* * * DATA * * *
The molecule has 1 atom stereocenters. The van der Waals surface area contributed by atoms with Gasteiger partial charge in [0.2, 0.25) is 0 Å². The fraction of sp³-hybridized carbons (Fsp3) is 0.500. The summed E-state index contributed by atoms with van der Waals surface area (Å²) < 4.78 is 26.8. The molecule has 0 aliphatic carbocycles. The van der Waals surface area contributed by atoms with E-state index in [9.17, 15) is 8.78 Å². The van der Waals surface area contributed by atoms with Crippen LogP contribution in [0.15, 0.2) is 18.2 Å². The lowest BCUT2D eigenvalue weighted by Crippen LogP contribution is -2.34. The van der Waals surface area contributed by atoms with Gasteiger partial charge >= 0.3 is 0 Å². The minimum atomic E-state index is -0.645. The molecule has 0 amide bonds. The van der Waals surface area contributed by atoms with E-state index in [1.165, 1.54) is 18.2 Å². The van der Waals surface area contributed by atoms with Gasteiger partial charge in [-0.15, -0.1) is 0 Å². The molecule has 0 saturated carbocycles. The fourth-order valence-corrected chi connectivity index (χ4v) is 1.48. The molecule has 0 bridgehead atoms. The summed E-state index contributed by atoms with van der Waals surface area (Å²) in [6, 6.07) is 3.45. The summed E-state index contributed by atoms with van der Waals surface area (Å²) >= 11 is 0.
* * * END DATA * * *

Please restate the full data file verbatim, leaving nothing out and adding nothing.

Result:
The molecule has 1 atom stereocenters. The van der Waals surface area contributed by atoms with Gasteiger partial charge in [0.2, 0.25) is 0 Å². The fraction of sp³-hybridized carbons (Fsp3) is 0.500. The summed E-state index contributed by atoms with van der Waals surface area (Å²) < 4.78 is 26.8. The molecule has 0 aliphatic carbocycles. The van der Waals surface area contributed by atoms with E-state index in [9.17, 15) is 8.78 Å². The van der Waals surface area contributed by atoms with Crippen LogP contribution in [0.15, 0.2) is 18.2 Å². The lowest BCUT2D eigenvalue weighted by Crippen LogP contribution is -2.34. The van der Waals surface area contributed by atoms with Gasteiger partial charge >= 0.3 is 0 Å². The minimum atomic E-state index is -0.645. The molecule has 0 amide bonds. The van der Waals surface area contributed by atoms with E-state index in [1.165, 1.54) is 18.2 Å². The van der Waals surface area contributed by atoms with Gasteiger partial charge in [-0.15, -0.1) is 0 Å². The molecule has 0 saturated carbocycles. The fourth-order valence-corrected chi connectivity index (χ4v) is 1.48. The molecule has 0 bridgehead atoms. The summed E-state index contributed by atoms with van der Waals surface area (Å²) in [6, 6.07) is 3.45. The summed E-state index contributed by atoms with van der Waals surface area (Å²) >= 11 is 0.